Tuesday, 21 May 2024

December 14, 2019

 Japan 5 - 0 Hong Kong  

December 14, 2019
Busan, S.Korea

Japan 5

4 1H 0
1 2H 0

0 Hong Kong

Daiki Suga (08')
Kyosuke Tagawa(14')
Koki Ogawa (26')
Koki Ogawa (45+1')
Koki Ogawa (59')
  Cautions S-K Chan

  Keisuke Osako; Taiyo Koga, Jun Tanaka, Tsuyoshi Watanabe; Ryota Oshima, Ao Tanaka (Shinnosuke Hatanaka 67'); Daiki Suga, Kyosuke Tagawa, Teruhito Nakagawa, Yuki Soma; Daiki Ogawa (Ayase Ueda 84')

Hajime Moriyasu continued his experimentation with new, J-League based players on Saturday, as Japan took on Hong Kong in the East Asian Cup. Once again, the team lined up in the Moriyasu 3-6-1 formation, and despite the fact that only a few of these players (members of the 2020 Olympic squad) have experience playing together, they did a pretty good job of exploiting the formation's numerical advantage in midfield.

Unfortunately, it will be a bit hard for anyone -- even the Japan NT coaches -- to draw conclusions from this match. At the end of the day, even the most impressive of performances has to be qualified with the disclaimer: "it's only Hong Kong." And while I do not mean to put the Chinese territory or the individual players down, the gulf in talent and experience was impossible to overlook. I missed the halftime possession statistics but it must have been close to 80% in Japan's favour. Perhaps as importantly, once Japan got their fourth goal they seemed to lose any real killer instinct. Most of the second half was squandered in long, wandering exchanges of one and two touch passes, as the attacking unit literally tried to pass the ball into the Hong Kong net.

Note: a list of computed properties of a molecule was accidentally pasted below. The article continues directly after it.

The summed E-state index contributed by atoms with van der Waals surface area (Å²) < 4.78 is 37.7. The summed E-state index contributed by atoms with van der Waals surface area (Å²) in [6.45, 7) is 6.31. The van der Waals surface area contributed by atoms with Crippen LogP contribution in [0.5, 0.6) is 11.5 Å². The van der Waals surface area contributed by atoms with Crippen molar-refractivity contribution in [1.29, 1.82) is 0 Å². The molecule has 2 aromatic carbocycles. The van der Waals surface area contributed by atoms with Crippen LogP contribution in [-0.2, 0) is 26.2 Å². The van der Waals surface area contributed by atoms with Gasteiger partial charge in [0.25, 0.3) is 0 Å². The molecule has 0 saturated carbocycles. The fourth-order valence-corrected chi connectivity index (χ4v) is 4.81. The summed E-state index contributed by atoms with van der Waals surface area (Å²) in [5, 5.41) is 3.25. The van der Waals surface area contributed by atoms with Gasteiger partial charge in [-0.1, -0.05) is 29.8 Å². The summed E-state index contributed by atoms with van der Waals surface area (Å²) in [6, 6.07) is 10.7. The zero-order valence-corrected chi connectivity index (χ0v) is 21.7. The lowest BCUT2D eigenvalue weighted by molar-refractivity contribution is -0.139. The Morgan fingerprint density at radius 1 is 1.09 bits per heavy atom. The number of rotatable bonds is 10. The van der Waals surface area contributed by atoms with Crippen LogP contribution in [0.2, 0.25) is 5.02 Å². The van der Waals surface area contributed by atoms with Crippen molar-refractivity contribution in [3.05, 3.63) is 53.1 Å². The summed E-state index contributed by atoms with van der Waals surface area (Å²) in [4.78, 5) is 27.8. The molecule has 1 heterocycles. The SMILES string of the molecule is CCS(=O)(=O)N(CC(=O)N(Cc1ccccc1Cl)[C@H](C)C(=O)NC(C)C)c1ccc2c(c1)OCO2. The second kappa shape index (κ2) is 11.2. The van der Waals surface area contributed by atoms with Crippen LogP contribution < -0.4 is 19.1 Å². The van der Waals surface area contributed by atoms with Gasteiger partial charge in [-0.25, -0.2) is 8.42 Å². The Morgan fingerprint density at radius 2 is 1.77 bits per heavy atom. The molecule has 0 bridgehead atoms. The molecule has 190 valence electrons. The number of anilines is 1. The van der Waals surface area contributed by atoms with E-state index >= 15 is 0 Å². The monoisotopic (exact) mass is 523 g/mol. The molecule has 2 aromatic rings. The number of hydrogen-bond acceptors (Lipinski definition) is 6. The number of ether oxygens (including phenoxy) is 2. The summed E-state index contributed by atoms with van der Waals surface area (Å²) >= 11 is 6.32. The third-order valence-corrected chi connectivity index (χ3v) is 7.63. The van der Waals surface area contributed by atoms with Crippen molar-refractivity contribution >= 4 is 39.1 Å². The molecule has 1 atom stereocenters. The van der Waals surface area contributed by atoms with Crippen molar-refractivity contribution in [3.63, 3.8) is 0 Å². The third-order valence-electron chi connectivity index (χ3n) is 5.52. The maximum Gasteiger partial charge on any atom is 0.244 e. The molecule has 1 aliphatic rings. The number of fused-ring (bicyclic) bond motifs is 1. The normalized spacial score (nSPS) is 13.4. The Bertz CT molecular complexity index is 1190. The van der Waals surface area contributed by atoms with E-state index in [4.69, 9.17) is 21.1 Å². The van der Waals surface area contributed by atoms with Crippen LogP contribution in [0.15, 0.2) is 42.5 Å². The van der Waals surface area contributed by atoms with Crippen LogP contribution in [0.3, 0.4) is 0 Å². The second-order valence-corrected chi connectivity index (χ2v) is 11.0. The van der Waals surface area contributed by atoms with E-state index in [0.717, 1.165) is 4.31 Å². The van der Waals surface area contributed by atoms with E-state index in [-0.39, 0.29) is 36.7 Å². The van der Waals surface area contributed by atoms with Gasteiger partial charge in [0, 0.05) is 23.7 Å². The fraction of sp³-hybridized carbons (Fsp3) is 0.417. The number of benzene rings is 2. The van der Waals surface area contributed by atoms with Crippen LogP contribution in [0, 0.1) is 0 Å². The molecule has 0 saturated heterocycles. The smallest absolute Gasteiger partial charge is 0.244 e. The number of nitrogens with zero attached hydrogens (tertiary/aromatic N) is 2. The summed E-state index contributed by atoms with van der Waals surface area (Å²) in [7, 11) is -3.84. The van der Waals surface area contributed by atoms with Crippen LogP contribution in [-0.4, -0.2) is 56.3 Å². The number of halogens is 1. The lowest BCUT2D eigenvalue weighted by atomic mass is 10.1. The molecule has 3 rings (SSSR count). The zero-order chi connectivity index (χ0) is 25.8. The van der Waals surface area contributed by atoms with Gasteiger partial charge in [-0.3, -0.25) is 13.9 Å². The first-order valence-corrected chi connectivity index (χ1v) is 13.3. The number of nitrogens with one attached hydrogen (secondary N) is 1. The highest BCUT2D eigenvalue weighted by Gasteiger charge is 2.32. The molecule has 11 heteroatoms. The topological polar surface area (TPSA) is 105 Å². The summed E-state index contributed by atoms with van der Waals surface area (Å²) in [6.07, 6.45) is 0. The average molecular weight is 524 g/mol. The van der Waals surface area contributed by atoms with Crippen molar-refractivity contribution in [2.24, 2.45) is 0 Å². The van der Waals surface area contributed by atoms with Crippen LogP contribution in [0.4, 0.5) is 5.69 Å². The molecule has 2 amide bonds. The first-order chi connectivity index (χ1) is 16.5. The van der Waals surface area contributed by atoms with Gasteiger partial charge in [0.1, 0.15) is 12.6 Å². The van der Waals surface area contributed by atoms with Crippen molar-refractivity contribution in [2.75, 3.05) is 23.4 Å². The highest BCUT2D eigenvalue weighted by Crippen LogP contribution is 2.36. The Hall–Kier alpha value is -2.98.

Nevertheless, I think most viewers would agree that Mito Hollyhock striker Koki Ogawa captured the spotlight with his Samurai Blue debut hat trick. Ogawa was loaned to Hollyhock from Jubilo, the latter half of the season, and contributed 7 goals, 3 assists over 17 matches. No doubt Jubilo could have used those goals in their relegation battle, but now it appears that the 21-year-old may be this winter's most marketable property. Ogawa is a consummate finisher, and though some might add that a lot of his goals are of the "tap-in" variety, That is just what you want from a lone striker in the midfield-centric philosophy of the 3-6-1.

Before Ogawa could take the stage, though, Consadole Sapporo winger Daiki Suga opened the scoring for Japan in the eighth minute. Yuki Soma -- who also was a key contributor in this contest -- Floated in a dangerous cross from the right flank, which was weakly headed clear. The ball fell to Suga just inside the box, with no marker in sight. The silver-tousled Snow Owl lashed the ball into the strings to start things off with a bang.

Five minutes later Japan extended its lead to 2-0 on a corner kick. J.League Player of the Year Teruhito Nakagawa floated in the cross, and Kyosuke Tagawa nodded it home. Ogawa got his hat trick started in the 26th minute. Once again, Soma created danger on the right wing before circulating the ball across the top of the box. Ogawa spotted an opening and turned quickly to fire low inside the left post.